OppChart: What Does the Shutdown Mean for Markets?

S&P 500 Index Performance During Prior U.S. Government Shutdowns

Source: Ned Davis Research, 9/30/13. The chart shows the median performance of the S&P 500 Index during U.S. Government shutdowns from 1976 to present. Index definitions can be found at the bottom of this post. Past performance does not guarantee future results.

With the first government shutdown in over 17 years underway, investors may be wondering what this may mean for financial markets. As you can see in this week’s OppChart, U.S. equity markets have historically sold off modestly during government shutdowns only to rebound in subsequent weeks. Of course each government shutdown is different, and the current one is complicated by the issues of the Affordable Care Act and the looming debt ceiling, which may keep volatility elevated. But, as I mentioned in my initial reaction to the news of the shutdown, this time is different for other, encouraging reasons: we have an improving U.S. economy, shrinking U.S. federal deficits and debt-to-GDP ratios, continued Fed asset purchases, a more stable Europe, and a growing Japan. I believe, ultimately a deal will pass, but we expect to see a pickup in volatility in the near term, and would be selective buyers of equities on weakness.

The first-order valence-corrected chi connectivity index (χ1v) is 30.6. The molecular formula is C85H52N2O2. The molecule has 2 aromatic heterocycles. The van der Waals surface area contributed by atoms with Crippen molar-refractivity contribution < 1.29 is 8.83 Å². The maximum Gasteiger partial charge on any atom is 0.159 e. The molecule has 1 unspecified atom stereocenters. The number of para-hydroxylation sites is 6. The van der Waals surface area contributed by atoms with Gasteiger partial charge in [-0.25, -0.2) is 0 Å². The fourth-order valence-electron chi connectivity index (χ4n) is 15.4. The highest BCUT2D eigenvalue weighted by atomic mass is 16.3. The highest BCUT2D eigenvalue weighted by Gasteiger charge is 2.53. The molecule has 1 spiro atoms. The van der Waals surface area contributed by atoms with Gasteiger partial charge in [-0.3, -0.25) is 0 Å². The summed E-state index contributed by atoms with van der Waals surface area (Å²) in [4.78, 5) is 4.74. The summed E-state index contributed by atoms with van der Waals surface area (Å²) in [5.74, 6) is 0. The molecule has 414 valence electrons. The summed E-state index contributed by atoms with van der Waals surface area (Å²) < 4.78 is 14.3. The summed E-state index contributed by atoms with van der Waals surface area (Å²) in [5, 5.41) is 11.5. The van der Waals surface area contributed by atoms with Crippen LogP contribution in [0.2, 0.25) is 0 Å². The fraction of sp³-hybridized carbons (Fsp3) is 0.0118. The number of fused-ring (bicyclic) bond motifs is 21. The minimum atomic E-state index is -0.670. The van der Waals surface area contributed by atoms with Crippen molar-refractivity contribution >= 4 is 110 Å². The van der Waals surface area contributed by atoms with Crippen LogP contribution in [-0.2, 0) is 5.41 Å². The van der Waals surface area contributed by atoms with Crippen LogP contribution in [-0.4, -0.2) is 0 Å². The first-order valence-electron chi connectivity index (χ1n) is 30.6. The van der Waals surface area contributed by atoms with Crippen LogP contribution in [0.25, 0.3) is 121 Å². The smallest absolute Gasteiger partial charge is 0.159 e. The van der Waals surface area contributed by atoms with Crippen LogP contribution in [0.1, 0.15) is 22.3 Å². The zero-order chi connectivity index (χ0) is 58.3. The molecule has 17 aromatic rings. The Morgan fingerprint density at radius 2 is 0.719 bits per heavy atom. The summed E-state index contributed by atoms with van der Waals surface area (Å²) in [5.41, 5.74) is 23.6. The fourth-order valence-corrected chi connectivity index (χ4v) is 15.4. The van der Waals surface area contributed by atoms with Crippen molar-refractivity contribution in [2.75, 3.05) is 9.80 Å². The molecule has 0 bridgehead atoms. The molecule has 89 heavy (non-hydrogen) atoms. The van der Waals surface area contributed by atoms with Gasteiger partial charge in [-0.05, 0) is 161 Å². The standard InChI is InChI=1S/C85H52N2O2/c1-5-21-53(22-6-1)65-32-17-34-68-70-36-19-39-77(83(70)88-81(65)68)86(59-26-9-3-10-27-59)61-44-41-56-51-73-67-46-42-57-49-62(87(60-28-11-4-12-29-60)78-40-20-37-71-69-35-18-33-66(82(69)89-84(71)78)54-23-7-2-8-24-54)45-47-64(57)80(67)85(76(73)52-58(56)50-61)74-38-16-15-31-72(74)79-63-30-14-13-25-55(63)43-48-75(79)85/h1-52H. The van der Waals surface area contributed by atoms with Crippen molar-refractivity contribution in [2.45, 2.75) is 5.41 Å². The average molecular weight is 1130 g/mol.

The S&P 500 Index is a broad-based measure of domestic stock market performance. The index is unmanaged and cannot be purchased directly by investors. Index performance is shown for illustrative purposes only and does not predict or depict the performance of any investment. Past performance does not guarantee future results.

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